I feel anxious and worried (Photo: Getty Images/iStockphoto)
My wife has kindly suggested that we consider opening our marriage.
She has a higher libido than I do, but overall we have a happy marriage and family, even though we have been slow to communicate over the years.
This prospect both excites and terrifies me – I don’t want to stir up resentment and jealousy in our home, but the idea naturally worries me.
The candor of our recent conversations is also refreshing. We’re much friendlier and we’ve even had sex. What do you recommend?
Two aspects must always be taken into account when calculating risk.
First: What are the chances of something going wrong? Second: How can it go wrong? Opening a marriage is a pretty high risk either way, but only you know how high, says James McConnachie.
Your next step therefore requires a full, detailed and written risk assessment.
There’s also confirmation bias, where we tend to minimize the downsides of what we’re about to do and exaggerate the potential benefits, McConnachie said. It’s also called thinking with your dick.
The openness and vulnerability that comes with such a life-changing proposal naturally creates a sense of expansion within your union, but beware, this is only a honeymoon period.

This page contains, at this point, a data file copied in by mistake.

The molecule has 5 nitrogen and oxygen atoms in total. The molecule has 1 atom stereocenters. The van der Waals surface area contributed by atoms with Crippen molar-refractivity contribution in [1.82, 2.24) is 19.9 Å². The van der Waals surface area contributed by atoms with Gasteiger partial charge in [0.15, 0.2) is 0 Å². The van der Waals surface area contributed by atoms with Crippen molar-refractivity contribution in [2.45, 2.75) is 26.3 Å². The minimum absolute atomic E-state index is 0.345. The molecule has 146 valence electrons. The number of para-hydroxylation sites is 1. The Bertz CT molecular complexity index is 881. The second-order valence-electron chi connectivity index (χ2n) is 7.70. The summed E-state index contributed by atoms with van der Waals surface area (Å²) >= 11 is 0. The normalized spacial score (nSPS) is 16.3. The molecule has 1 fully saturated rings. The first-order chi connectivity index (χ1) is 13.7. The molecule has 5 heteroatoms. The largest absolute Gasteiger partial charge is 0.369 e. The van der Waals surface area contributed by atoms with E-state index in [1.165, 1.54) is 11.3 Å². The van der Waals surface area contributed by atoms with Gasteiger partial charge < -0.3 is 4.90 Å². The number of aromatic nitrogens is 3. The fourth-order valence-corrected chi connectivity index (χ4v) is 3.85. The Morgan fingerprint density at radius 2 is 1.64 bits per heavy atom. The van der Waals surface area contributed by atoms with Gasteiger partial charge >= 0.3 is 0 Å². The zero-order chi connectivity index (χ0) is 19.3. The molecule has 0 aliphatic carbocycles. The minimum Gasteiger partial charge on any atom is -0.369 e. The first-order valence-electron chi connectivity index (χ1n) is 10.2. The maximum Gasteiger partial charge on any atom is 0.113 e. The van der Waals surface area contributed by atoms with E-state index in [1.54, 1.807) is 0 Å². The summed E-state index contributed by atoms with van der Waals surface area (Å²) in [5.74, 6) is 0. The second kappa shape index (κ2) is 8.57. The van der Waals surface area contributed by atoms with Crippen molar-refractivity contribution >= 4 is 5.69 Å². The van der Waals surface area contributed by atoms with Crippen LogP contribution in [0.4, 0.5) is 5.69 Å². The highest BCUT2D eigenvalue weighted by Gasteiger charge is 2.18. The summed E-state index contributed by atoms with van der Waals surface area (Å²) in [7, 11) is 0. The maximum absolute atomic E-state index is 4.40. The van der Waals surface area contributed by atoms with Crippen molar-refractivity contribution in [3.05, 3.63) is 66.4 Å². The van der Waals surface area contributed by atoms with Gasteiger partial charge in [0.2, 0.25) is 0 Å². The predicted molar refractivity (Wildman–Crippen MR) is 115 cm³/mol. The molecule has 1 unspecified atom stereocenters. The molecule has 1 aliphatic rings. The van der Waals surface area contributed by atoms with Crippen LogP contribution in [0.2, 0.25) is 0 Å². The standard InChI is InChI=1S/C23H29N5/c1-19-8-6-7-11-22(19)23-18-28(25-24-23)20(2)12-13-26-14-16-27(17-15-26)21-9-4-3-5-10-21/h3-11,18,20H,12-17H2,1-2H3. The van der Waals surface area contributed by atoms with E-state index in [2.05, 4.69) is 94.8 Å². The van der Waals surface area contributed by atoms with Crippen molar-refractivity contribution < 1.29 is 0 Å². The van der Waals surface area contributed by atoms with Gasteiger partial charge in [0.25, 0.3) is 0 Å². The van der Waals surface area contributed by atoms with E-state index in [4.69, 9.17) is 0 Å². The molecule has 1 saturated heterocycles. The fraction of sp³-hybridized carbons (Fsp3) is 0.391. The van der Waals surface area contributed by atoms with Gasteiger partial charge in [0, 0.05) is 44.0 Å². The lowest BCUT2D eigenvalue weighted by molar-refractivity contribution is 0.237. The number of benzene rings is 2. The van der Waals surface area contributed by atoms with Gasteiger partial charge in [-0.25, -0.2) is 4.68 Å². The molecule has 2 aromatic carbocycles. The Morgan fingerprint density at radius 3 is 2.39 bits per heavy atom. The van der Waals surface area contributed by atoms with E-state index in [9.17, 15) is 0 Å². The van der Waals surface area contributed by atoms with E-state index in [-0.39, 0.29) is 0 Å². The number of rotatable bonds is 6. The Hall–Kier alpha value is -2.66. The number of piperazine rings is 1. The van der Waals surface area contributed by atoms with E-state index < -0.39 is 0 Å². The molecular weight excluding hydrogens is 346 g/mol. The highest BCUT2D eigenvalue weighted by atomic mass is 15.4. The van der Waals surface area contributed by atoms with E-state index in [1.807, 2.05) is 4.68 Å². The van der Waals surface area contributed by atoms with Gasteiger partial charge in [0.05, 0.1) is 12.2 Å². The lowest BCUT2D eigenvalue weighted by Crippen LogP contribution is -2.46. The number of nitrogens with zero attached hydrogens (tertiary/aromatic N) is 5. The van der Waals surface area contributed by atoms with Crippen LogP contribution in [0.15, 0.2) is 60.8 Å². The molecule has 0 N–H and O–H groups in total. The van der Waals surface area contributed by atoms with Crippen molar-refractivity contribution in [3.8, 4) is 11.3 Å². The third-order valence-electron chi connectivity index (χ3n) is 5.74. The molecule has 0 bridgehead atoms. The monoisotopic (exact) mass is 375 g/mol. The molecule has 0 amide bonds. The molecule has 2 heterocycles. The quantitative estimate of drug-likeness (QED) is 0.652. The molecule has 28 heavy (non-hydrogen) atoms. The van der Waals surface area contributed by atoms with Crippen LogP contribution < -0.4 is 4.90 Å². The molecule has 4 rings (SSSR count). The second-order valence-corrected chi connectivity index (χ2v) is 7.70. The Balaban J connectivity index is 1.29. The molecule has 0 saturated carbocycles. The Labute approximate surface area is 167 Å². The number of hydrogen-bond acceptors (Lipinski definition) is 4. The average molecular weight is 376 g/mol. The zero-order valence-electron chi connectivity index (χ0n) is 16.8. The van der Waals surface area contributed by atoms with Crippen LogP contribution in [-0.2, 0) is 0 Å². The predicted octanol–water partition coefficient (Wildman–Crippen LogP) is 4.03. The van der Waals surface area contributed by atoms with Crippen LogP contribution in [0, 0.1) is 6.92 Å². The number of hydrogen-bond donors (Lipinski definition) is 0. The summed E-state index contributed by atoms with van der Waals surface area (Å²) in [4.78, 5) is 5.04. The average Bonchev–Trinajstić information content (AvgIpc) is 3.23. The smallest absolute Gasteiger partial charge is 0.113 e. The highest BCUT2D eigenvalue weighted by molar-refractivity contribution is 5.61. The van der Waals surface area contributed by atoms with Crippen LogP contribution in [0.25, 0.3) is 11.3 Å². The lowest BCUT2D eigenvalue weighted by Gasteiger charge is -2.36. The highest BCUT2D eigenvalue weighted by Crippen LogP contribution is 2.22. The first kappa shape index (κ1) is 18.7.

By saying she needs more sexual partners, your wife has made you realize that you may not be enough for you, says Dr. Angarad Rudkin. This freedom and lack of critical judgment has brought you closer together.
But once your dialogue has reached the practical side, things may be a little less rosy.
Having other people directly involved in your life is going to create all kinds of insecurities, Rudkin says. It won’t be the same kind of trip. You find people, happiness and disappointment at different times.
People also have a bad habit of falling in love with people they have sex with, so you need to include some important considerations in your risk assessment.
What happens when one of you feels like your lover is becoming a little more important? How does your relationship fit in? asks Rupert Smith. My other concern is for your children. How do you reconcile this new situation with your parental responsibilities?
In many ways, this is a very positive way to deal with the perceived numbness of a long-term relationship, because it saves you from both having affairs and living in secrecy and shame.
But you need bright eyes and an open heart, McConnachie says, and those are very rare qualities.
- Dr. Angarad Rudkin is a clinical psychologist and co-author of the psychology guide What’s My Teen Thinking Now.
- James McConnachie is the author of Sex (A Rough Guide).
- Rupert Smith is an author and consultant.
Do you have a dilemma with sex and dating?
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